Hurricane season begins today; normal June activity expected

By: Dr. Jeff Masters , 1:38 PM GMT on June 01, 2009

Share this Blog
2
+

Hurricane season is upon us, and it's time to take a look at the prevailing conditions and 2-week forecast for tropical cyclone activity in the Atlantic. June is typically the quietest month of the Atlantic hurricane season. On average, we see only one named storm every two years in June. Only one major hurricane has made landfall in June--Category 4 Hurricane Audrey of 1957, which struck the Texas/Louisiana border area on June 27 of that year, killing 550. The highest number of named storms for the month is three, which occurred in 1936 and 1968. In the fourteen years since the current active hurricane period began in 1995, there have been eleven June named storms (if we include last year's Tropical Storm Arthur, which really formed on May 31). Five tropical storms have formed in the first half of June in that 14-year period, giving a historical 36% chance of a first-half-of-June named storm.


Figure 1. Tracks of all June tropical storms and hurricanes, 1851 - 2007.

Sea Surface Temperatures
Sea Surface Temperatures (SSTs) are close to average over the tropical Atlantic between Africa and Central America this year (Figure 2). These temperatures are some of the coolest we've seen since 1995, when the current active hurricane period began. This year's cool SSTs should prevent a repeat of the unforgettable Hurricane Season of 2005, which had the highest SSTs on record in the tropical Atlantic. Note also that SSTs along the Equatorial Pacific off the coast of South America are quite a bit above average, signaling the possible start of an El Niño episode. As I discussed in Friday's post, odds are increasing for a weak El Niño to form in time for hurricane season, and this should cut down on the number and intensity of Atlantic tropical storms and hurricanes this year. However, if an El Niño is developing, it shouldn't start affecting Atlantic hurricane activity until August.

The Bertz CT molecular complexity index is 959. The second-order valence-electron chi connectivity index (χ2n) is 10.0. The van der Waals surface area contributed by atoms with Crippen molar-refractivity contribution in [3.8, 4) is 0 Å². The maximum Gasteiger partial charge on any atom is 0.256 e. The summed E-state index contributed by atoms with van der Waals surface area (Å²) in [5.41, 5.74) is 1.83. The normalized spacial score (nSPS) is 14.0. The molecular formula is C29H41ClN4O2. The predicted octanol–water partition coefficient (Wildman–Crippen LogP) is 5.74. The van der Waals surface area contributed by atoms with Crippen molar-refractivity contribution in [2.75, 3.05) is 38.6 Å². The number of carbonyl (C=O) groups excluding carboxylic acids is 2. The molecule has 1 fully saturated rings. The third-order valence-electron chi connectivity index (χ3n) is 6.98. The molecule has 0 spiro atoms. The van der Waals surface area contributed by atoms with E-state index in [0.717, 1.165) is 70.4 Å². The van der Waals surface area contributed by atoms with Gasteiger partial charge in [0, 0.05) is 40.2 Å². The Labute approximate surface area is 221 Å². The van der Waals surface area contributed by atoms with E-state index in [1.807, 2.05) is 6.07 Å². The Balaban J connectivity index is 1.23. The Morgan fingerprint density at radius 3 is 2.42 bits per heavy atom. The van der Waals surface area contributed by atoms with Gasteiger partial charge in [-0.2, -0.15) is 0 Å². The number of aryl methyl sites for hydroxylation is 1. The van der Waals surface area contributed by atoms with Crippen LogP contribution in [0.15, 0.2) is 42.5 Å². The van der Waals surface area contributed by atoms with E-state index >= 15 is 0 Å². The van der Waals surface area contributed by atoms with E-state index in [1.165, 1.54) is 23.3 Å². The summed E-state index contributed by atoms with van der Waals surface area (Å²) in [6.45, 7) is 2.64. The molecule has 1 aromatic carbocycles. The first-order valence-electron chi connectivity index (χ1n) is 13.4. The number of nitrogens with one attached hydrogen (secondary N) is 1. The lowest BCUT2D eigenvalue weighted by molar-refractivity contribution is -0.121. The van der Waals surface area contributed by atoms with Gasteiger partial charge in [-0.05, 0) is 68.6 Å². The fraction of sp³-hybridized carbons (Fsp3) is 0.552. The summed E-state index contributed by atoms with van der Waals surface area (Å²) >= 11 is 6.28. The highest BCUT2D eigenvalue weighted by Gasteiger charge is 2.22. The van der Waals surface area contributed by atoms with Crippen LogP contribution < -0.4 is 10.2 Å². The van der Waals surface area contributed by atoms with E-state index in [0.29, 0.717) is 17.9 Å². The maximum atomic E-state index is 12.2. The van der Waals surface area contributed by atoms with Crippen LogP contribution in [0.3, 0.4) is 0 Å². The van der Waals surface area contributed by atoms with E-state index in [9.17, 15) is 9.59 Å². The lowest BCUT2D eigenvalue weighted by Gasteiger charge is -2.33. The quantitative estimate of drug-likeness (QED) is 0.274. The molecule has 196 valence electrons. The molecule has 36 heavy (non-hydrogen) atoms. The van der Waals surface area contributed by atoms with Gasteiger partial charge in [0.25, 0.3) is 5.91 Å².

Typically, June storms only form over the Gulf of Mexico, Western Caribbean, and Gulf Stream waters just offshore Florida, where water temperatures are warmest. SSTs are 26 - 28°C in these regions, which is about 0.5°C above average for this time of year. June storms typically form when a cold front moves off the U.S. coast and stalls out, with the old frontal boundary serving as a focal point for development of a tropical disturbance. African tropical waves, which serve as the instigators of about 85% of all major hurricanes, are usually too far south in June to trigger tropical storm formation. Every so often, a tropical wave coming off the coast of Africa moves far enough north to act as a seed for a June tropical storm. This was the case for Arthur of 2008 (which also had major help from the spinning remnants of the Eastern Pacific's Tropical Storm Alma). Another way to get Atlantic June storms is for a disturbed weather area in the Eastern Pacific Intertropical Convergence Zone (ITCZ) to push north into the Western Caribbean and spawn a storm there. This was the case for Tropical Storm Alberto of 2006 (which may have also had help from an African wave). SSTs are too cold in June to allow storms to develop between the coast of Africa and the Lesser Antilles Islands--there has only been once such development in the historical record--Ana of 1979, which coincidentally will be the name given to this year's first storm.


Figure 2. Sea Surface Temperature (SST) departure from average for June 1, 2009. SSTs were near average over the tropical Atlantic. Note the large region of above average SSTs along the Equatorial Pacific off the coast of South America, signaling the possible start of an El Niño episode. Image credit: NOAA/NESDIS.

Tropical Cyclone Heat Potential
It's not just the SSTs that are important for hurricanes, it's also the total amount of heat in the ocean to a depth of about 150 meters. Hurricanes stir up water from down deep due to their high winds, so a shallow layer of warm water isn't as beneficial to a hurricane as a deep one. The Tropical Cyclone Heat Potential (TCHP, Figure 3) is a measure of this total heat content. A high TCHP over 80 is very beneficial to rapid intensification. As we can see, the heat energy available in the tropical Atlantic has declined considerably since 2005, when the highest SSTs ever measured in the tropical Atlantic occurred. TCHP this year is similar to last year's levels, which were high enough to support five major hurricanes.


Figure 3. Tropical Cyclone Heat Potential (TCHP) for May 31 2005 (top), May 31 of last year (middle) and May 30 2009 (bottom). TCHP is a measure of the total heat energy available in the ocean. Record high values of TCHP were observed in 2005. TCHP this year is much lower, and similar to last year. Image credit: NOAA/AOML.

Wind shear